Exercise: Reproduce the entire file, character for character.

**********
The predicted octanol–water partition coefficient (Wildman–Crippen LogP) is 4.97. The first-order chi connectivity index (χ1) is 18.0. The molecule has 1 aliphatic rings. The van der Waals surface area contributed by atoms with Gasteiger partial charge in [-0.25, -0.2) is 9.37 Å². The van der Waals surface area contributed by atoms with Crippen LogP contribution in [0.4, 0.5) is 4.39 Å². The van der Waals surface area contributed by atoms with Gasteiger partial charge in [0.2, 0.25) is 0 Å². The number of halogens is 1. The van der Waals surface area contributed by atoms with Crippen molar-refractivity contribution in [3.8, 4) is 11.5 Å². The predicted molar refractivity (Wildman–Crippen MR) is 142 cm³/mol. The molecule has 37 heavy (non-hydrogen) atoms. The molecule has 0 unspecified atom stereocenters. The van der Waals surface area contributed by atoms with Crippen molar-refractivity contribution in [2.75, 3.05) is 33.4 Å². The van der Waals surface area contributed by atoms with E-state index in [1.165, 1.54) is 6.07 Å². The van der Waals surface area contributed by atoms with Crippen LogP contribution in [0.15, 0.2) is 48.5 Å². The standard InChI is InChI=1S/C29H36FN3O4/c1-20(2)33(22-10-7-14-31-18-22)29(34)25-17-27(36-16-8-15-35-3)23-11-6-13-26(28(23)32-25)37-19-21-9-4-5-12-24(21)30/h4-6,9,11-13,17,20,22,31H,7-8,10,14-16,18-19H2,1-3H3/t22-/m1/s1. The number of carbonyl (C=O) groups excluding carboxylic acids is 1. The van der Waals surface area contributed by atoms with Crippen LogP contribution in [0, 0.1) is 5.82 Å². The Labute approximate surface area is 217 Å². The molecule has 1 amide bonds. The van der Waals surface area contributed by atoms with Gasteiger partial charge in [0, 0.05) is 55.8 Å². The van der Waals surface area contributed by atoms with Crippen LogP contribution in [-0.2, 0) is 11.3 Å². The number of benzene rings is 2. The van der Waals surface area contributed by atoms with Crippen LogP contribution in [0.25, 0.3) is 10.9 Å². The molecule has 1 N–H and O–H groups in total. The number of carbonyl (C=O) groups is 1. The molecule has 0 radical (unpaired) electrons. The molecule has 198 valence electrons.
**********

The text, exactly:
The predicted octanol–water partition coefficient (Wildman–Crippen LogP) is 4.97. The first-order chi connectivity index (χ1) is 18.0. The molecule has 1 aliphatic rings. The van der Waals surface area contributed by atoms with Gasteiger partial charge in [-0.25, -0.2) is 9.37 Å². The van der Waals surface area contributed by atoms with Crippen LogP contribution in [0.4, 0.5) is 4.39 Å². The van der Waals surface area contributed by atoms with Gasteiger partial charge in [0.2, 0.25) is 0 Å². The number of halogens is 1. The van der Waals surface area contributed by atoms with Crippen molar-refractivity contribution in [3.8, 4) is 11.5 Å². The predicted molar refractivity (Wildman–Crippen MR) is 142 cm³/mol. The molecule has 37 heavy (non-hydrogen) atoms. The molecule has 0 unspecified atom stereocenters. The van der Waals surface area contributed by atoms with Crippen molar-refractivity contribution in [2.75, 3.05) is 33.4 Å². The van der Waals surface area contributed by atoms with E-state index in [1.165, 1.54) is 6.07 Å². The van der Waals surface area contributed by atoms with Crippen LogP contribution in [0.15, 0.2) is 48.5 Å². The standard InChI is InChI=1S/C29H36FN3O4/c1-20(2)33(22-10-7-14-31-18-22)29(34)25-17-27(36-16-8-15-35-3)23-11-6-13-26(28(23)32-25)37-19-21-9-4-5-12-24(21)30/h4-6,9,11-13,17,20,22,31H,7-8,10,14-16,18-19H2,1-3H3/t22-/m1/s1. The number of carbonyl (C=O) groups excluding carboxylic acids is 1. The van der Waals surface area contributed by atoms with Crippen LogP contribution in [0, 0.1) is 5.82 Å². The Labute approximate surface area is 217 Å². The molecule has 1 amide bonds. The van der Waals surface area contributed by atoms with Gasteiger partial charge in [0, 0.05) is 55.8 Å². The van der Waals surface area contributed by atoms with Crippen LogP contribution in [-0.2, 0) is 11.3 Å². The number of benzene rings is 2. The van der Waals surface area contributed by atoms with Crippen LogP contribution in [0.25, 0.3) is 10.9 Å². The molecule has 1 N–H and O–H groups in total. The number of carbonyl (C=O) groups is 1. The molecule has 0 radical (unpaired) electrons. The molecule has 198 valence electrons.